Malcolm X Letter Discussing Boston’s Jazz Scene Goes to Auction
BOSTON, MA—A rare handwritten letter by Malcolm X will be featured at a live auction event by Boston, MA based RR Auction this month.
The letter signed “As Salaam Alaikum, your Brother, Malcolm X,” three pages on both sides, and is dated March 9, 1950.
A letter to a fellow member of the Nation of Islam, written while serving time in Norfolk, Massachusetts, after being convicted of larceny and breaking and entering. In part (spelling and grammar retained): “Enslaved by lies and fairy tales concocted and perpetuated by the devils—we fell in ‘love’ with these myths—kept their by unseen chains—but today the Almighty God, Allah, is Teaching His Children this Blessed Truth of Islam—and—driving the darkness from our minds—cleansing our polluted souls...and strengthening our weak hearts—We have been in darkness so very long—stumbling blindly along—wondering why this— and why that—knowing something was wrong— but not knowing what— No wonder we do some of the things we do—no wonder we drink, dope and all sorts of things to soothe our soul—no wonder we so continuously have sought the lures of night life to create some sort of peace within ourselves—no wonder we have so longingly turned so often to music for its comforting effects.
Music, Brother, is ours—it is us—and like us it is always here—surrounding us—like the infinite particles that make up Life, it cannot be seen— but can only be felt—Like Life!!! No, it is not created—but like the never-dying Soul—eternally permeates the atmosphere with its Presence—ever-waiting for its Master—the Lordly Musician—the Wielder of Souls—to come and give it a Temple—mould it into a Song. Music without the Musician is like Life without Allah...both being in need of the house—a home—The Temple — the Complete Song and its Creator Sonny & Milt Jackson played together up in Flint, Mich.
In ’45 just after Sonny left ‘B.’ All of them know me well, but few know me under my own name. Is ‘B’ a Muslim? I heard Dig was. Please tell me the fellows who are. There are many who belong to the Ahmadiyya Movement, but I want to know how many and which ones that are in show Biz belong to ours, under Mr. Elijah Mohammed. Do you know Al ‘Soul’ Hayse, from Detroit; Hamp’s former trombonist? He was my ace. There were many that were tight with me, but that life has been so far from my mind these past two years, many I’ve forgotten. My ace girl was Dina Washington. She’s still the greatest.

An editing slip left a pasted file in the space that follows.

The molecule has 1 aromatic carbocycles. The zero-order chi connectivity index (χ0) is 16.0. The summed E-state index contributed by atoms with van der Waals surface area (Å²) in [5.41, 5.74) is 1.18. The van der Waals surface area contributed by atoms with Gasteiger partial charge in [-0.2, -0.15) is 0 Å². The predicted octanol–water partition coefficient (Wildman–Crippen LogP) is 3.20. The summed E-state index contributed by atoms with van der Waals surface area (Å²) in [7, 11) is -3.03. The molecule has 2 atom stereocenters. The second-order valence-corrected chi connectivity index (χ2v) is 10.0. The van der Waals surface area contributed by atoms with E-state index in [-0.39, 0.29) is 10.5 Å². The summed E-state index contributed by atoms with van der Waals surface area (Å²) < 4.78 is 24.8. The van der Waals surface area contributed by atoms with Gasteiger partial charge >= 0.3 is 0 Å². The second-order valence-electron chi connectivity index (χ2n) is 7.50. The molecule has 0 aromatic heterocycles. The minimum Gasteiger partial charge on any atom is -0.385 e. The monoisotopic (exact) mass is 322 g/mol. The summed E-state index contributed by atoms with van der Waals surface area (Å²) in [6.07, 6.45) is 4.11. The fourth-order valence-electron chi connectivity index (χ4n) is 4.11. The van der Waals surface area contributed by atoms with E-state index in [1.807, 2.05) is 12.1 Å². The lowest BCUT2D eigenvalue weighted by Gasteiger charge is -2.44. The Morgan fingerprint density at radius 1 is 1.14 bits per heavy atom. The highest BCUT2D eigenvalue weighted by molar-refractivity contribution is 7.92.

I hear some of Sonny’s records. When I was out he was on alto, but I see he is now giving tenor a fit. I think his home is in Saginaw. Today I fear the temptations of that life and its memories, so I steer as far clear from the subject as possible unless I know the fellows are brothers. There are many that I really should write to...so I ask you the ones who are for the Truth...my whole life at present, is lived within the letters I write and receive—for the beautiful words from my beloved Brothers and Sisters create an atmosphere for me that no devil can destroy.”
Following a tragic upbringing in Lansing Michigan, Malcolm dropped out of school in 1940 and moved to Boston to live with his half-sister Ella in Roxbury, MA. The 16-year-old soon befriends ‘Shorty,’ a well-connected aspiring saxophonist who got him a job at the Roseland State Ballroom, on Mass Ave in Boston, MA.
Malcolm later wrote of the mesmerizing city in his biography ‘Neon lights, nightclubs, poolhalls, bars, the cars. Jukeboxes blared Erskine Hawkins, Duke Ellington, Cootie Williams, dozens of others.’ Along the way—at the Ballroom or his haunt the Savoy Jazz Cafe— Malcolm met some of the famous musicians he references in this letter, Sonny Stitt, Milt Jackson, and the legendary Dinah Washington, his “ace.”
Little’s path abruptly changed in 1946, when the 20-year-old received a ten-year prison sentence for burglary. He was soon introduced Islam, and in 1948 renounced his past, promising to never again engage in destructive behavior. X’s clear longing for his previous life on the Boston music scene present in this letter is palpable.
“The letter provides great insight into his early life and is a rare early example of his adopted “Malcolm X” name— making this a significant and immensely desirable piece,” said Bobby Livingston, Executive Vice President at RR Auction.
Among other historic museum quality pieces:
Spectacular Martin Luther King 1964 Man of the Year cover inscribed to notable journalist Chuck Stone.
A special live auction event will take place on January 22 at the Omni Parker House, in Boston, MA, and will feature nearly 150 items. More details can be found online at www.rrauction.com.